Having only recently seen for the first time this short film made for BBC's Omnibus series, there was some expectation based on the reputation it has acquired over the years (indeed, this reputation warranted a remake of sorts in 2010). The film is starkly shot in black and white, the seaside actually looking cold, unaccomodating, and rather mundane. This of course is part of the point: James liked to feature relatively ordinary people (who generally resembled his scholarly self) in typical locations before something very much inexplicable occurs. I think herein lies much of the power - it's quite easy to identify with the character and place even if we haven't been there and are not like that personally, because it all seems so rooted in convention. The eccentric central character, Parkin, is a rather cumbersome, insular man of university background (the same as, I understand, the author of the story). Like most intellectuals (and most average people these days) he only seems to believe in whatever has a rational explanation, and nothing outside of that can possibly exist. Of course this is primarily why the story probably came into being - it's telling complacent individuals who think they know everything about this world that they actually don't. The film's dialogue makes poignant use of a Shakespearian quotation during a conversation between Parkin and someone else at the hotel when the gentleman reminds Parkin that there are 'more things in Heaven and Earth than dreamt of in your philosophy', a statement which the intellectually arrogant Parkin amusingly turns on its head during a retort. Parkin's discovery of the whistle is what points his life along a path to a kind of undesirable enlightenment. He becomes aware of a motionless figure seemingly watching him on the beach, and later begins experiencing lucid dreams that wake him repeatedly, building a sense of absolute impending dread that increments towards a blood-chilling conclusion. Aside from the sometimes irritating habits and incessant mumblings of Parkin the film certainly lives up to its reputation - the palpable sense of terror, fear of unknown and unexplainable things, encroaching forces invading the life of previously obvlivious human. Miller and his crew achieve all of this with what is clearly a negligible budget and a minimalist plot. He does this through perfect framing (i.e. often seeing only what he wants you to, suggesting that more - the unknown - lies outside of your/the camera's vision) precise editing, and the fine performances bringing a classic story to life. I think a lot of modern horror film-makers could learn something from studying this film. For example, there is a cliche in many horror films where the viewer is 'tricked' into thinking something terrible is happening only to find that a character is dreaming it - in this film Miller demonstrates what a nightmare is really like. The use of startling sound interspersed with long bouts of eerie silence, Parkin captured in extreme close-up as he sleeps/wakes/almost fears looking around him/drifts back off, imagery that doesn't seem to completely make sense - your blood goes cold! The final scene where the supernatural truly makes itself known is filmed slowly with a long camera pull-back that elicits an almost unbearable level of tension before you've even seen anything. This sort of terror is too uncommon in cinema, but then I guess if it was common it would possibly lose its effect in some way, hence Whistle And I'll Come To You is a gem as far as the horror film is concerned, and the experience has stayed with me for days afterwards.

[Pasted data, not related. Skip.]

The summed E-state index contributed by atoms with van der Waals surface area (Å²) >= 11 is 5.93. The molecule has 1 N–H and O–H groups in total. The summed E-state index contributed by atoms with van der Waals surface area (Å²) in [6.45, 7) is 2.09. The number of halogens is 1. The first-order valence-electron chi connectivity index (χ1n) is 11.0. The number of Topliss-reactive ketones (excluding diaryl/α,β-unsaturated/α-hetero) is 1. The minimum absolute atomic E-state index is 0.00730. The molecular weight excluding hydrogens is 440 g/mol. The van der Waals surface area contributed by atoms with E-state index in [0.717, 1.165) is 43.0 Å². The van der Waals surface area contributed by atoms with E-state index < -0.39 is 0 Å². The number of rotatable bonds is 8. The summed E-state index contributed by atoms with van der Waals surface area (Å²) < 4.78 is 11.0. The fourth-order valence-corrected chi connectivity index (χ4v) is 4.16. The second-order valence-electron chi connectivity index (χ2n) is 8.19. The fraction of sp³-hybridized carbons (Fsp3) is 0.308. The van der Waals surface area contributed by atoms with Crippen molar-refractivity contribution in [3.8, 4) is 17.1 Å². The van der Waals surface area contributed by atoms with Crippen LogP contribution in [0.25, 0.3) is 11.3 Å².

Shot on 16mm and transferred in standard definition from what are described as the best remaining elements, BFI has produced a superb transfer despite only being available on DVD. The original aspect ratio is retained, the range of greys from deep black to bright white is digitally replicated nicely, there is a natural and pleasing grain factor present throughout, whereas print damage appear to have been largely eliminated. It was once available on DVD (and VHS tape) in 2001 (from BFI) before going out of print and selling for princely sums on ebay ,etc. I'm unsure if the transfer on this 2012 edition is new or just the same as the old disc - either way it looks brilliant. Sound is clear and undistorted (mono only, as recorded) and all of the old disc's exrtas are present - these include a quarter of an hour introduction/history lesson by horror author Ramsey Campbell, a half hour filmed reading of one of Campbell's own short stories (which technically looks and sounds a bit ugly due to unprofessional recording techniques), plus a forty minute audio recording (of better quality) of the James story by Neil Brand. On the new disc there is also a too-brief three minute interview section, plus it includes the fifty minute 2010 BBC version of the story with John Hurt taking the lead. The new DVD can be purchased separately or as part of a sumptuous boxed set going by the title of 'Ghost Stories For Christmas', which as a horror fan I was itching to pick up. It's quite expensive but very thoughtfully put together, consisting of five discs, eight hours of films, plentiful extras, and a fifty page booklet heaving with essays (in addition to another smaller booklet).